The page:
The U.S. has expanded sanctions on Russia for its attack on Ukraine, though restrictions on Russia’s access to the Society for Worldwide Interbank Financial Telecommunication (SWIFT) have yet to be activated.
Banning Russia from SWIFT — an international financial messaging system — could “isolate Russia almost completely from large parts of the global economy,” Amnon Samid, CEO of Israel-based cybersecurity firm BitMint, told Forkast.
While cryptocurrency may be an efficient medium for Russia to bypass current sanctions or the possible SWIFT expulsion, it is unlikely for Russia to turn to digital assets, industry experts told Forkast.
Following a G7 world leaders meeting, U.K. Prime Minister Boris Johnson said on Thursday that nothing was off the table, including shuttering Russia’s access to SWIFT.
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Formed in 1973, SWIFT is a global financial intermediary and now operates in over 200 countries and territories, connecting more than 11,000 financial institutions for secure cross-border transactions.
Caroline Malcolm, head of international policy of blockchain analytics firm Chainalysis, told Forkast that there are bad actors in the crypto space who would make efforts to help Russia evade sanctions, as in traditional finance (TradFi).
“The cryptocurrency ecosystem kind of put in place measures to identify transactions from sanctioned entities abroad,” Malcolm said, adding that it is unlikely that the affected individuals or entities would move around large quantities of crypto now as they might have already done months ago.
Senior researcher at Hong Kong-based crypto firm Babel Finance Robbie Liu told Forkast that it is unrealistic for Russia to avoid sanctions via crypto as the market is mainly denominated in USD-pegged stablecoins.
“We’ve not been able to service Russian nationalities,” said Wayne Huang, co-founder and CEO of Taiwan-based crypto-fiat exchange XREX, adding that the company follows FATF guidelines and sanction lists of the U.S. and United Nations. “However, not all crypto platforms follow these guidelines.”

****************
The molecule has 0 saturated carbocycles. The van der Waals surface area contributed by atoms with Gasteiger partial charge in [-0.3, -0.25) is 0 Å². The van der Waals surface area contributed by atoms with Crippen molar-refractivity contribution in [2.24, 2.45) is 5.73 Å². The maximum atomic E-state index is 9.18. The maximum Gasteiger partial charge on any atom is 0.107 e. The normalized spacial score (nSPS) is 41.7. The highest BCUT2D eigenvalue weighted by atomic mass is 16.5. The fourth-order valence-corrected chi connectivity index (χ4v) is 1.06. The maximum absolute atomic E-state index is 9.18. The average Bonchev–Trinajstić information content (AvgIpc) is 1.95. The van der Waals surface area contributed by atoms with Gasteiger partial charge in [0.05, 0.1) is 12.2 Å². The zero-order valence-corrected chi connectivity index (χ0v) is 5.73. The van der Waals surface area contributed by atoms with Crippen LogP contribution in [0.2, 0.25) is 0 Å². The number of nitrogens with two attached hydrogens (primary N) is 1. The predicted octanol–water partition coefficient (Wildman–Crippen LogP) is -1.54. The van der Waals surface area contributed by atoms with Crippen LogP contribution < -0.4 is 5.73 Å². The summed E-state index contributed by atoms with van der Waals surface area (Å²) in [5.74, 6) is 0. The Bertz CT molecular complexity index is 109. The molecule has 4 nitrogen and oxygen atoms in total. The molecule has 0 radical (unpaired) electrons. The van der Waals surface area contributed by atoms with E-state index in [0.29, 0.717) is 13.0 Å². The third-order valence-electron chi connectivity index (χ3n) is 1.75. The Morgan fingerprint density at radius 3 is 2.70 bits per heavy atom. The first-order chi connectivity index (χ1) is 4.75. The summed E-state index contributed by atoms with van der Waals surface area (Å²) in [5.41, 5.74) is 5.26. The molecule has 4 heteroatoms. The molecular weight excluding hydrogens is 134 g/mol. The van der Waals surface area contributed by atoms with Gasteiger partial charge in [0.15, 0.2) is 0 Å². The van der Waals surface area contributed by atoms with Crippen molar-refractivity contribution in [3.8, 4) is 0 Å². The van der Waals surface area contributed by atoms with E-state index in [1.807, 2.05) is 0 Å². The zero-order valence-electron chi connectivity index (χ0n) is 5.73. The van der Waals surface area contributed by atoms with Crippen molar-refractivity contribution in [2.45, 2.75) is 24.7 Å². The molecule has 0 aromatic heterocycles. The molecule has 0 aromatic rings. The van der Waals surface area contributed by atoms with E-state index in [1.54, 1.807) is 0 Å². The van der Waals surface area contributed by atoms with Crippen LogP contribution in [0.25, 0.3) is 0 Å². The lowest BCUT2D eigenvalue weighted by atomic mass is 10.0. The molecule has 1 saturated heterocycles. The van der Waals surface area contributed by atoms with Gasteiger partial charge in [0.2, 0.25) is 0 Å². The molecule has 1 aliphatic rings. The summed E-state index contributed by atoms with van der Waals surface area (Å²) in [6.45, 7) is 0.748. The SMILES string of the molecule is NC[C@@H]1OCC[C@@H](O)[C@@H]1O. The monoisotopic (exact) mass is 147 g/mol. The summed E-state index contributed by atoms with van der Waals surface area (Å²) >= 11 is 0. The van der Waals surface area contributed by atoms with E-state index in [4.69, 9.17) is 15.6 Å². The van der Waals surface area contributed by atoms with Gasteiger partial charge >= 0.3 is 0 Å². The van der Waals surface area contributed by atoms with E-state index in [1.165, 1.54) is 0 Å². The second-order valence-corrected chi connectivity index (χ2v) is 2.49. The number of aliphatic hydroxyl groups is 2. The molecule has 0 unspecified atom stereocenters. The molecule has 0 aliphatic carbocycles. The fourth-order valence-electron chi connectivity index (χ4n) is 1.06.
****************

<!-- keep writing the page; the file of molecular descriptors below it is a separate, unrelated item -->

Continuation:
Chainalysis tracks cross-border blockchain criminal activities, but has not detected unusual activity in Russia or Ukraine.
“Any information on relevant wallet addresses will be added to our products and available to our partners immediately,” Malcolm said, as the firm continues to monitor possible actions related to Russian cyber criminal groups.
To prevent sanction workarounds, Malcolm said governments seeking to enforce sanctions can invest in blockchain analytics to “get ahead of Russian efforts to obscure any sanctions-evading transactions.”
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The transparent nature of blockchain combined with monitoring tools can be a “powerful strategy to ensure sanctions remain a credible deterrent,” Malcolm said. “In fact, this is much more streamlined than any tools capable of disrupting Russia’s use of a network of traditional bank wires or physical cash to evade sanctions.”
Russia has developed its homegrown “System for Transfer of Financial Messages” (SPFS) used locally among banks, Samid said. “Russia could quite easily expand its SPFS system for international payments, with countries that are being considered as ‘US adversaries’ like Iran and China.”
Meanwhile, Russia’s recent move to draft a bill to regulate crypto circulation in the country “looks to me as a preamble for issuing stablecoins backed by the ruble,” Samid said. Though it may take a long time to deploy, ruble-backed stablecoins may offset the potential disconnection of SWIFT for some degree, he said.
“In terms of ruble-bitcoin trading pairs, we’re definitely seeing a spike in those,” Malcolm said. Investors in Ukraine are also trading as the violent invasion continues. Trading volume in Ukrainian crypto exchange Kuna has more than tripled by Friday.